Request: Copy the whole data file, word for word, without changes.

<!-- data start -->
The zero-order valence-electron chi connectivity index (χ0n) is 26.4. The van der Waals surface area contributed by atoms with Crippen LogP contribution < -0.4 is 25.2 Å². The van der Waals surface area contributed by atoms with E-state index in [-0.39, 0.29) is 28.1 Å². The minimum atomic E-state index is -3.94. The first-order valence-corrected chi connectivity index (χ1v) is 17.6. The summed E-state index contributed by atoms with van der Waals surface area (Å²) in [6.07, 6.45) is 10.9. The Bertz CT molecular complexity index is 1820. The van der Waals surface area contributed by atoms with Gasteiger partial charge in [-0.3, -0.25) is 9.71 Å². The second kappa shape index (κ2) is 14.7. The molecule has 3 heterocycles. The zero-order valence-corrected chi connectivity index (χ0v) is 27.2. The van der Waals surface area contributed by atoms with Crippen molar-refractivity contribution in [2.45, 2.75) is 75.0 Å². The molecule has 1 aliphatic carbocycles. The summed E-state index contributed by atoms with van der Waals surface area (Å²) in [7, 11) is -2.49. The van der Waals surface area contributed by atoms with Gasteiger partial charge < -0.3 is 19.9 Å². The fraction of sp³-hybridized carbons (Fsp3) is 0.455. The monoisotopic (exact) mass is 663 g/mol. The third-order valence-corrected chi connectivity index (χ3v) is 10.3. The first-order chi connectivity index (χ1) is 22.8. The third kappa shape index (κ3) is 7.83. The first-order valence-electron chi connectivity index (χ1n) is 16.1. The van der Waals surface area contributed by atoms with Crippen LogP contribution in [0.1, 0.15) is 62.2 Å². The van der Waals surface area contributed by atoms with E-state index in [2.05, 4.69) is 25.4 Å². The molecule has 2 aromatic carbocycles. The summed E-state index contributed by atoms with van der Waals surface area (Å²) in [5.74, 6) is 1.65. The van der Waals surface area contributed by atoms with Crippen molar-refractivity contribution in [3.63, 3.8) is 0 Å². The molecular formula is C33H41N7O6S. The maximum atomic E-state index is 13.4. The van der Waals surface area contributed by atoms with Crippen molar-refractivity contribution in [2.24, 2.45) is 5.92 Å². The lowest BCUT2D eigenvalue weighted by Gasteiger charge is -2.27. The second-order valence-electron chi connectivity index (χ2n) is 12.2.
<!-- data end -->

The zero-order valence-electron chi connectivity index (χ0n) is 26.4. The van der Waals surface area contributed by atoms with Crippen LogP contribution < -0.4 is 25.2 Å². The van der Waals surface area contributed by atoms with E-state index in [-0.39, 0.29) is 28.1 Å². The minimum atomic E-state index is -3.94. The first-order valence-corrected chi connectivity index (χ1v) is 17.6. The summed E-state index contributed by atoms with van der Waals surface area (Å²) in [6.07, 6.45) is 10.9. The Bertz CT molecular complexity index is 1820. The van der Waals surface area contributed by atoms with Gasteiger partial charge in [-0.3, -0.25) is 9.71 Å². The second kappa shape index (κ2) is 14.7. The molecule has 3 heterocycles. The zero-order valence-corrected chi connectivity index (χ0v) is 27.2. The van der Waals surface area contributed by atoms with Crippen molar-refractivity contribution in [2.45, 2.75) is 75.0 Å². The molecule has 1 aliphatic carbocycles. The summed E-state index contributed by atoms with van der Waals surface area (Å²) in [7, 11) is -2.49. The van der Waals surface area contributed by atoms with Gasteiger partial charge < -0.3 is 19.9 Å². The fraction of sp³-hybridized carbons (Fsp3) is 0.455. The monoisotopic (exact) mass is 663 g/mol. The third-order valence-corrected chi connectivity index (χ3v) is 10.3. The first-order chi connectivity index (χ1) is 22.8. The third kappa shape index (κ3) is 7.83. The first-order valence-electron chi connectivity index (χ1n) is 16.1. The van der Waals surface area contributed by atoms with Crippen LogP contribution in [0.1, 0.15) is 62.2 Å². The van der Waals surface area contributed by atoms with E-state index in [2.05, 4.69) is 25.4 Å². The molecule has 2 aromatic carbocycles. The summed E-state index contributed by atoms with van der Waals surface area (Å²) in [5.74, 6) is 1.65. The van der Waals surface area contributed by atoms with Crippen molar-refractivity contribution in [3.63, 3.8) is 0 Å². The molecular formula is C33H41N7O6S. The maximum atomic E-state index is 13.4. The van der Waals surface area contributed by atoms with Crippen molar-refractivity contribution in [2.24, 2.45) is 5.92 Å². The lowest BCUT2D eigenvalue weighted by Gasteiger charge is -2.27. The second-order valence-electron chi connectivity index (χ2n) is 12.2.